I have switched my intellect onto the question of making a fortune and I think it will prove easier than I had previously imagined.  At any rate I have solved the problem of what I shall do with it when I have got it; which is the first important step.

We were lucky with our week-end.  Besides Walter Lamb falling ill, Paul as stricken with a rash on his wrists and ankles.  hew went to a doctor who said there was not much wrong with him, but he still feels a bit shaky.

He too is considering the money-making problem.  I suppose the wire trade doesn't want two live wires?

Last time we walked in Richmond Park, I heard you your part in "Dangerous Corner", and we had tea in a very nice little tea shop.  Shall we go there again?It is now half past nine and it doesn't look as though I shall get much of "Edwy" done tonight.

I will now confess that my first letters to you were written twice, first in the rough and then a fair copy.  I used to take a pride in them as compositions, and you were a female to show off to.  I stopped that about a year ago and now write as unpremeditatedly as I speak to you.  The result is a falling off in the style; but you see the first letters were written when I was at Fort William in the winter with nothing to do all day.  Now, I should never have the time to write a letter of this length twice.

When I was talking to you over the phone no one could hear me from the dining-room, but various people who had just finished dinner went out through the hall, which was cramping to the style when I knew I had a smirk all over my face that I couldn't take off.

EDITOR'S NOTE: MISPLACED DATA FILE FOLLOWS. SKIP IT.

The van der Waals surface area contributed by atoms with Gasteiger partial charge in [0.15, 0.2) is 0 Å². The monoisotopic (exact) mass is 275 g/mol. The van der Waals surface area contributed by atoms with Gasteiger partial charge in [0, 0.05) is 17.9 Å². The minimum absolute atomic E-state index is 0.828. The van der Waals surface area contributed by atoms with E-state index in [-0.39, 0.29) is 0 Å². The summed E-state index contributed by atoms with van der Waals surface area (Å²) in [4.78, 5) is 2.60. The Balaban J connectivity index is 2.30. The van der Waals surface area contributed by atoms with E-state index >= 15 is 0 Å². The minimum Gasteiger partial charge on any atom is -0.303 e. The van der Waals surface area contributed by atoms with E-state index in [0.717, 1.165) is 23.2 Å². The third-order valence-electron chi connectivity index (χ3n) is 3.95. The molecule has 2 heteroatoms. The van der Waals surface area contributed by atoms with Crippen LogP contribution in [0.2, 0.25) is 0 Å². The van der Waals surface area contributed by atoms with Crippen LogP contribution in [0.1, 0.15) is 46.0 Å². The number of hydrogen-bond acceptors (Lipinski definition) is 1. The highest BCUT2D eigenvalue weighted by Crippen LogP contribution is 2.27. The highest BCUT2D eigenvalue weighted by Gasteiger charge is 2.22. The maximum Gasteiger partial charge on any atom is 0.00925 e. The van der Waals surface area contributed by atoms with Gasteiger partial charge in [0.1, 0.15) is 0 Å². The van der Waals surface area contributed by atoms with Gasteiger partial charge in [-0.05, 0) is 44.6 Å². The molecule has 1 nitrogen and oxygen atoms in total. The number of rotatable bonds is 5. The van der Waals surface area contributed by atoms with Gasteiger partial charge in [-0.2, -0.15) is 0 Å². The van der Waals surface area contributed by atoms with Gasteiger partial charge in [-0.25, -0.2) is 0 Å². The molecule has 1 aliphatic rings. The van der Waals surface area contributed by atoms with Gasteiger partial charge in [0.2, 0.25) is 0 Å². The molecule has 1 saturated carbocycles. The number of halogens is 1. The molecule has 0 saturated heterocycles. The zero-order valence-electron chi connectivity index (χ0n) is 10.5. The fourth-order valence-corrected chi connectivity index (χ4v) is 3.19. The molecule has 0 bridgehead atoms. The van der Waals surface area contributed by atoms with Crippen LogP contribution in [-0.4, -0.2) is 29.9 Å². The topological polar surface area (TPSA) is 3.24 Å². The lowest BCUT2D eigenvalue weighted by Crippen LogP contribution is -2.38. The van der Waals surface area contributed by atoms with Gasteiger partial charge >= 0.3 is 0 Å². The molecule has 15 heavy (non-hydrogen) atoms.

Did you read all the forty-two letters?  I should like to see them again some time.  Perhaps I shall be as surprised at them as you were at yours.  What I am interested to see is what bits you kept as being the nicest.  I expect they will be much as I thought them when I was writing, because I was consciously trying to achieve my effects, whereas you got yours unconsciously.

Another thing that is spoiling my letter-writing is that now when I think of something particularly important or nice to say, I decide to tell you when I see you rather than write it in crude blue-black; whereas before I wasn't intimate enough with you to say a lot of the things that I dared write.

You have changed me very much in one way.  Until I fell in love with you I had so many interests that if one could not be satisfied at any time, I could always turn to the others and be quite happy, but now I can never be happy without you.  I am anchored, - and  incidentally an anchor is a steadying influence.  I can now for the first time see myself abandoning a lot of my time-wasting hobbies to fix my attention on a limited number of important things that will help me gain my objective.  You won't need to keep me up to it.  You won't be able to help it.

A rich and varied horizon of interests is a very good thing for people who have not got to make an effort in any one direction, but for people who have, it is better to wear blinkers that keep their eyes to the road that they have to push along.

A Guiding Star serves the same purpose of blinkers.  Only instead of not being able to take your eyes from the road, you don't want to

You just await developments!

In the meantime love me as much as I love you - if you can.

All my heart is yours.

             xxxxxxxx ad lib.